"Thank you for caring about my son." She smiled. "It brings a mother some sense of peace knowing that he has ponies here in Canterlot that are here for him." She turned and, with more poise than most of the ponies in Crystal's old social graces classes, walked out of the room, her head held high, her ears facing forward, and her tail appropriately perked to not drag on the floor. "Have a good day."

"You, too." Crystal blinked a few times, just as dumbstruck as she was when she met the mare. One hoof raised to stroke her braid and she turned to face the bed.

The door clicked shut after Wallflower left and suddenly, she felt alone. The room grew smaller and she was left with nothing but his mother's words ringing in her ears.

"This is the life of a wife of a soldier?" Crystal muttered under her breath, approaching the bed. "Are you going to do this to me again, Silent Knight? Is this just... the way it will be?" Her voice trembled, as did her whole frame. She lowered herself into the seat. "I don't understand. This... This is normal? But why?"

Crystal felt her lower lip tremble and clenched her eyes shut. "No, I mustn't cry." She lifted her head high and proudly, rubbing at her eyes with the back of her hooves, and looked at him. "That'll do no good for anypony, and you wouldn't like to see me cry, now would you, Silent Knight?"

Silent breathed in response. The machines beside the bed beeped in agreement.

A crack ran across her pride from forcing it too hard and she broke down with trembling and tears. "Th-then you'll just have to deal with n-not liking my tears, because I don't like your ban-bandages."

By the time Runic finally arrived, Crystal had stopped crying. In fact, she had stopped feeling after a while; it was as though she had cried herself numb. She lifted her head and greeted Runic with a small smile.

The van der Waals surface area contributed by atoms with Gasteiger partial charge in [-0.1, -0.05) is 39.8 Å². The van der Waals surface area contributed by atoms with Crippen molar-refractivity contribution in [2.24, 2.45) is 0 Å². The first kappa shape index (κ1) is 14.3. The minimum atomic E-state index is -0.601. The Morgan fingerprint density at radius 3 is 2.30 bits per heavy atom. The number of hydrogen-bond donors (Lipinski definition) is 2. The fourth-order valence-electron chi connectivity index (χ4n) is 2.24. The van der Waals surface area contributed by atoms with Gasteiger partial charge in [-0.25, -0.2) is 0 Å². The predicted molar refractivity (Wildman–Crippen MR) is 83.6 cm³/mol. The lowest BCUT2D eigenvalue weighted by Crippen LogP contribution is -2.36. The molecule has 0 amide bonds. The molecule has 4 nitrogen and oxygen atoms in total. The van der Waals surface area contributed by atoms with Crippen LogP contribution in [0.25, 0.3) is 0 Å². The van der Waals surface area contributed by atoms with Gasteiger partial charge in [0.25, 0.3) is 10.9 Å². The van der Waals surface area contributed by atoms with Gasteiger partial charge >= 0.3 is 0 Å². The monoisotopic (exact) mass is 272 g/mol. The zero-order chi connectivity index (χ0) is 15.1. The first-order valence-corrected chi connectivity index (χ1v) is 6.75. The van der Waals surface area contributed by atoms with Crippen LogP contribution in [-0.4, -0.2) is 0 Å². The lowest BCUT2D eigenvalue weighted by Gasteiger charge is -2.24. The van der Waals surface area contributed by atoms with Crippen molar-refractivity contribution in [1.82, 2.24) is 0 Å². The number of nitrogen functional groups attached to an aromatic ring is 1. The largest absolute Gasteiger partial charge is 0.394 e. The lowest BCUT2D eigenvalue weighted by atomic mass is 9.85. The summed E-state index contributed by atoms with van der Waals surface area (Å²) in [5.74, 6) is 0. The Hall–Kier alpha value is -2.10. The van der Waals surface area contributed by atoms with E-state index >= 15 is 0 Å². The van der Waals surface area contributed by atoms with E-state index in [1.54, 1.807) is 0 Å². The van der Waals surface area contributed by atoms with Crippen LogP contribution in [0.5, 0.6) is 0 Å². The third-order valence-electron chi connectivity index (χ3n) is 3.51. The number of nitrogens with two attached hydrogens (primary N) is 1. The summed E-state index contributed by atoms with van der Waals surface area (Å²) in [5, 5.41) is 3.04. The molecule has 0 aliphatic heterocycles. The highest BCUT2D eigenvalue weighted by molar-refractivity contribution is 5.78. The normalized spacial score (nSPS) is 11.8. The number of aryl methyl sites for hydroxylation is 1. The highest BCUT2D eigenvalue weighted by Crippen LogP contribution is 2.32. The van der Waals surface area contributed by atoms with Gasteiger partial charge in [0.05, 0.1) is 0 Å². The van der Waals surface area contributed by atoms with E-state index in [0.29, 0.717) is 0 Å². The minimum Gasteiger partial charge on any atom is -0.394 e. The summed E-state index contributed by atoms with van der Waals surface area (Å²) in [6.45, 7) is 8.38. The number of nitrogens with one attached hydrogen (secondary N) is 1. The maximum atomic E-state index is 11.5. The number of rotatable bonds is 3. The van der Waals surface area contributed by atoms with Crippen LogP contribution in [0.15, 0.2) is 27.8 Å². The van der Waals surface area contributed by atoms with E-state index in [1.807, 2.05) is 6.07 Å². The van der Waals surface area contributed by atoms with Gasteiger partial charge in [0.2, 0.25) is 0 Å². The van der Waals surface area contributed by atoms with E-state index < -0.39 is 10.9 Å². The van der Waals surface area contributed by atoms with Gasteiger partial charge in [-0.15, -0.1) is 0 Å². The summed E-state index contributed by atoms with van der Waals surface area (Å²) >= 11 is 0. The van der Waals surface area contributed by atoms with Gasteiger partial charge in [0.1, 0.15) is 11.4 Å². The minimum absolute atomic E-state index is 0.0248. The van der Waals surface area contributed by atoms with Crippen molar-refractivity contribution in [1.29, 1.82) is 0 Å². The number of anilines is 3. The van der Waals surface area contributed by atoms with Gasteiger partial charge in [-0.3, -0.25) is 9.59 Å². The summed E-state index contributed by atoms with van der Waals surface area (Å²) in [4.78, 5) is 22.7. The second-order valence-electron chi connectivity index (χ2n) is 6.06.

"You okay?" Runic approached her, his brow knitted in concern as he glanced between her and the bed. "Did something happen?"

"Huh? Oh, no." She stood up and walked past him. "I'm just tired, that's all."

Runic stopped her by flying over and landing in front of the doorway, his wings spread to block the path. "I thought we had an agreement about this! Aren't you supposed to talk to me when you have a problem now?"

Crystal opened her mouth, then snapped it shut. Her gaze fell to the floor. "Yes," she responded in a near whisper. "We did have an agreement, and I'm still keeping to it." She jerked her head back up. "I don't want to talk about it with anypony."

Runic's wings drooped. "It's about Silent Knight, isn't it? Don't worry, Crystal. He'll wake up, I'm sure of it!"

Crystal stepped around him, muttering, "That's what I'm worried about." She trotted down the halls with a brisk pace, the numbness wearing off enough that her chest tightened.

It was hard to breathe. The smells and sounds of the hospital were already familiar after only two days and that was a suffocating realization. Wallflower had known exactly what all the information on the machine displays meant. Her son being in the hospital hadn't seemed to bother her any more than him having a simple scuffed knee or failing an exam at school. Would that be Crystal someday?

She hurried toward the main doors and out into the open air, gasping for its freshness. The world outside was bright and sunny and carrying on as normal. But what was normal, really?

She shook her head when it started to throb. She needed a break. She needed to get away. She needed something, anything—